Johnson's Brexit Chief Quits in Another Blow to U.K. Leader

  • In Business
  • 2021-12-18 21:35:10Z
  • By Bloomberg

(Bloomberg) -- Lord Frost, the cabinet minister in charge of the U.K.'s post-Brexit negotiations, has resigned his position, an official said Saturday, dealing a body blow to Boris Johnson's government already beset by inquiries and infighting over how to respond to a surge in coronavirus cases.

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Frost's move was sparked by his growing "disillusionment" with the direction of Conservative Party policy, according to an earlier report in the Daily Mail. He tendered his resignation a week ago and Johnson convinced him to stay in his post until next month.

Spokespeople for No. 10 Downing Street and Frost's office declined to comment.

Frost's departure was triggered by the introduction of so-called Plan B measures -- including vaccine passports -- to combat the spread of the omicron variant, the report said. With U.K. infections surging and the government's chief scientific advisers warning that cases in England could be running in the hundreds of thousands a day, speculation is rife that the Cabinet, of which Frost is a member, is discussing further lockdown measures.

The sudden resignation adds to the sense of crisis around a prime minister who has suffered embarrassments in recent weeks and, for a populist premier, an unprecedented slump in popularity. Only yesterday, the civil servant charged with investigating allegations that government officials held lockdown-busting parties last year had to quit because he himself had hosted a similar gathering.

Election Rout

During the week, Johnson also had to endure the withering result of a special election as voters in a historically safe Tory seat handed the party a resounding defeat. Earlier, the prime minister suffered the biggest Conservative rebellion of his tenure when 100 members of Parliament opposed his strategy for clamping down on the new variant.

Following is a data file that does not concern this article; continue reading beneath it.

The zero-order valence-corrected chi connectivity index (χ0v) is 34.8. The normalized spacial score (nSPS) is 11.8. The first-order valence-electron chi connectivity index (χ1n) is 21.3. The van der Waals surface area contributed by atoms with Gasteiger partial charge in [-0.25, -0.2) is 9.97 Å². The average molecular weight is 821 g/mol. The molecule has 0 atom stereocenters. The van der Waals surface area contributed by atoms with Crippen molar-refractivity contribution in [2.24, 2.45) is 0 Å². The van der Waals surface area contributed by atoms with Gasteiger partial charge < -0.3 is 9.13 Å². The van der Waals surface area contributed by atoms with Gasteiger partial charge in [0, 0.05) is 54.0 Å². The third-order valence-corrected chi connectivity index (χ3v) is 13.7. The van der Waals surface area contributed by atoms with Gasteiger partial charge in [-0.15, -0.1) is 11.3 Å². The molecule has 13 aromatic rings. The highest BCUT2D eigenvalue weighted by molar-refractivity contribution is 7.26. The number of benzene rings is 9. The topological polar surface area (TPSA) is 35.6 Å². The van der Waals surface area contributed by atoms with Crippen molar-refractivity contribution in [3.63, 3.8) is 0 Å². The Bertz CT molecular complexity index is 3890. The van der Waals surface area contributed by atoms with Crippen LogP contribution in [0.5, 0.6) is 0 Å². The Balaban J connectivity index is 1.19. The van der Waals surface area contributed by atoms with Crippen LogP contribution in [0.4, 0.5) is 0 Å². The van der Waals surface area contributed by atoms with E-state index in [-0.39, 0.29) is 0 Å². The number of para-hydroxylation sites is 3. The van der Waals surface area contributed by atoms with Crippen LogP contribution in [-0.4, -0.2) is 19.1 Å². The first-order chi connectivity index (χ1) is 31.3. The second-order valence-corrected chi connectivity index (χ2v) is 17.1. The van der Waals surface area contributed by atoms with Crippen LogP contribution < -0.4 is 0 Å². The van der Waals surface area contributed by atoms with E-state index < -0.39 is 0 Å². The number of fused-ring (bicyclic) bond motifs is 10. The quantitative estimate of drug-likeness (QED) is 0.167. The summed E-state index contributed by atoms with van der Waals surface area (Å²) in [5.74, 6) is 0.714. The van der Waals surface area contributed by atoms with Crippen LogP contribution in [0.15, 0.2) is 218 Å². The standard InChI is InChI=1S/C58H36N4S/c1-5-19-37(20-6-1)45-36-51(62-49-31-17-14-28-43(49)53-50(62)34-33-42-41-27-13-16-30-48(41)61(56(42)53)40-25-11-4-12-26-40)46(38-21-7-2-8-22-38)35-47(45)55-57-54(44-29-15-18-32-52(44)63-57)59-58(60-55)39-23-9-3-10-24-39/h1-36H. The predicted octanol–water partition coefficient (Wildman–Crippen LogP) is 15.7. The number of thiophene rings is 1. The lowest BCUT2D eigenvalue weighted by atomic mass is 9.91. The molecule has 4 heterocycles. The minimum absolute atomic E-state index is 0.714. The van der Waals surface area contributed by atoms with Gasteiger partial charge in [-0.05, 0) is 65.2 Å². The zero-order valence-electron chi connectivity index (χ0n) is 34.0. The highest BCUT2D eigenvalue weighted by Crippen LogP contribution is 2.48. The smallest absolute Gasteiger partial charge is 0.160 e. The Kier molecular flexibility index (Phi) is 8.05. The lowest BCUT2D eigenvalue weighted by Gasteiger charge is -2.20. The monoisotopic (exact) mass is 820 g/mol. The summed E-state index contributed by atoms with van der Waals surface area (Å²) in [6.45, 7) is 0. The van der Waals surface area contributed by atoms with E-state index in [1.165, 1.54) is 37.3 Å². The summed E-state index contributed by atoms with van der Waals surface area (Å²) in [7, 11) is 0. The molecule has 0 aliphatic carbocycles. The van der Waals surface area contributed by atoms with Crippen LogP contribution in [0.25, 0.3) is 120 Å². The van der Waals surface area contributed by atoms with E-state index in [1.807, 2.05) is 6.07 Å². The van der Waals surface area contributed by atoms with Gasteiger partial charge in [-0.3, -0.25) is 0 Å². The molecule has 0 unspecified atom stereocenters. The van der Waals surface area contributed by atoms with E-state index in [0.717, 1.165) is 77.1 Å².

The main opposition Labour Party leapt on the latest development.

"The government is in chaos," said Baroness Jenny Chapman, the shadow minister of state at the Cabinet Office. "The country needs leadership not a lame duck PM who has lost the faith of his MPs and cabinet."

Frost's previous comments suggest that parliament vote was the last straw for a politician held dear by rank-and-file Tories for his no-nonsense negotiating on Brexit. He is, according to the most recent Conhome poll, the second-most popular Cabinet minister among Tory grassroots.

In a speech in November, Frost noted that a low tax base, combined with light-touch regulation, were key to the U.K.'s fortunes, while he also championed personal freedom and responsibility.

'The formula for success as a country is well known," he said at the time. "Low taxes -- I agree with the Chancellor (Rishi Sunak), as he said in his Budget speech, our goal must be to reduce taxes."


Frost was the person who led the negotiations over Brexit, Johnson's signature move as leader, and the two men had seen eye to eye in their efforts to play hardball with the European Union.

Frost has been threatening to suspend some U.K. obligations under the Brexit agreement and persuaded EU negotiators to offer a serious of concessions relating to the status of Northern Ireland.

Still, the U.K. government has dialed back its threats in recent weeks as the political pressure on Johnson rose. On Friday, Frost issued a conciliatory statement saying he was happy to let talks with the EU run into the new year.

(Adds comment from opposition in eigth paragraph)

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